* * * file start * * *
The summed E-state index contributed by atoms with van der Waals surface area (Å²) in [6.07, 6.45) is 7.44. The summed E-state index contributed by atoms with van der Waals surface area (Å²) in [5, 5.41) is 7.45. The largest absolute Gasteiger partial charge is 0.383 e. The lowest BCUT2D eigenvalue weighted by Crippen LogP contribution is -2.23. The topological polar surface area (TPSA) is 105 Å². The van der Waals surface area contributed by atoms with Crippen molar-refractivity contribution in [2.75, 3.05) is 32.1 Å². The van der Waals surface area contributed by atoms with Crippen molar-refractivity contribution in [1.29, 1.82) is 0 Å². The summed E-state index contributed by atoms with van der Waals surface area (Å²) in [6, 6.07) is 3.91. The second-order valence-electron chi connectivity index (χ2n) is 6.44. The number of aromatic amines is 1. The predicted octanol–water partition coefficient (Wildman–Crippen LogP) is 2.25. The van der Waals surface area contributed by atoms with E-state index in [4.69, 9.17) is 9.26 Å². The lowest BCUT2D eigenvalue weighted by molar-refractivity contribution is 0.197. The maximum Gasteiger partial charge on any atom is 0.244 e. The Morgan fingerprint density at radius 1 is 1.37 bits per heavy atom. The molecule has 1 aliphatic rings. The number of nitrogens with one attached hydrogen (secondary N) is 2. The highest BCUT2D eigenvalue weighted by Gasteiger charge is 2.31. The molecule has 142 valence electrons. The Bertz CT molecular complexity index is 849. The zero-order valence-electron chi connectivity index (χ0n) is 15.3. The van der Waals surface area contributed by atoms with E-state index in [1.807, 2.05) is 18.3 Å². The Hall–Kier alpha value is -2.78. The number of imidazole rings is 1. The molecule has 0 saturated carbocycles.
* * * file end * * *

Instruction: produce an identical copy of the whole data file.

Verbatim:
The summed E-state index contributed by atoms with van der Waals surface area (Å²) in [6.07, 6.45) is 7.44. The summed E-state index contributed by atoms with van der Waals surface area (Å²) in [5, 5.41) is 7.45. The largest absolute Gasteiger partial charge is 0.383 e. The lowest BCUT2D eigenvalue weighted by Crippen LogP contribution is -2.23. The topological polar surface area (TPSA) is 105 Å². The van der Waals surface area contributed by atoms with Crippen molar-refractivity contribution in [2.75, 3.05) is 32.1 Å². The van der Waals surface area contributed by atoms with Crippen molar-refractivity contribution in [1.29, 1.82) is 0 Å². The summed E-state index contributed by atoms with van der Waals surface area (Å²) in [6, 6.07) is 3.91. The second-order valence-electron chi connectivity index (χ2n) is 6.44. The number of aromatic amines is 1. The predicted octanol–water partition coefficient (Wildman–Crippen LogP) is 2.25. The van der Waals surface area contributed by atoms with E-state index in [4.69, 9.17) is 9.26 Å². The lowest BCUT2D eigenvalue weighted by molar-refractivity contribution is 0.197. The maximum Gasteiger partial charge on any atom is 0.244 e. The Morgan fingerprint density at radius 1 is 1.37 bits per heavy atom. The molecule has 1 aliphatic rings. The number of nitrogens with one attached hydrogen (secondary N) is 2. The highest BCUT2D eigenvalue weighted by Gasteiger charge is 2.31. The molecule has 142 valence electrons. The Bertz CT molecular complexity index is 849. The zero-order valence-electron chi connectivity index (χ0n) is 15.3. The van der Waals surface area contributed by atoms with E-state index in [1.807, 2.05) is 18.3 Å². The Hall–Kier alpha value is -2.78. The number of imidazole rings is 1. The molecule has 0 saturated carbocycles.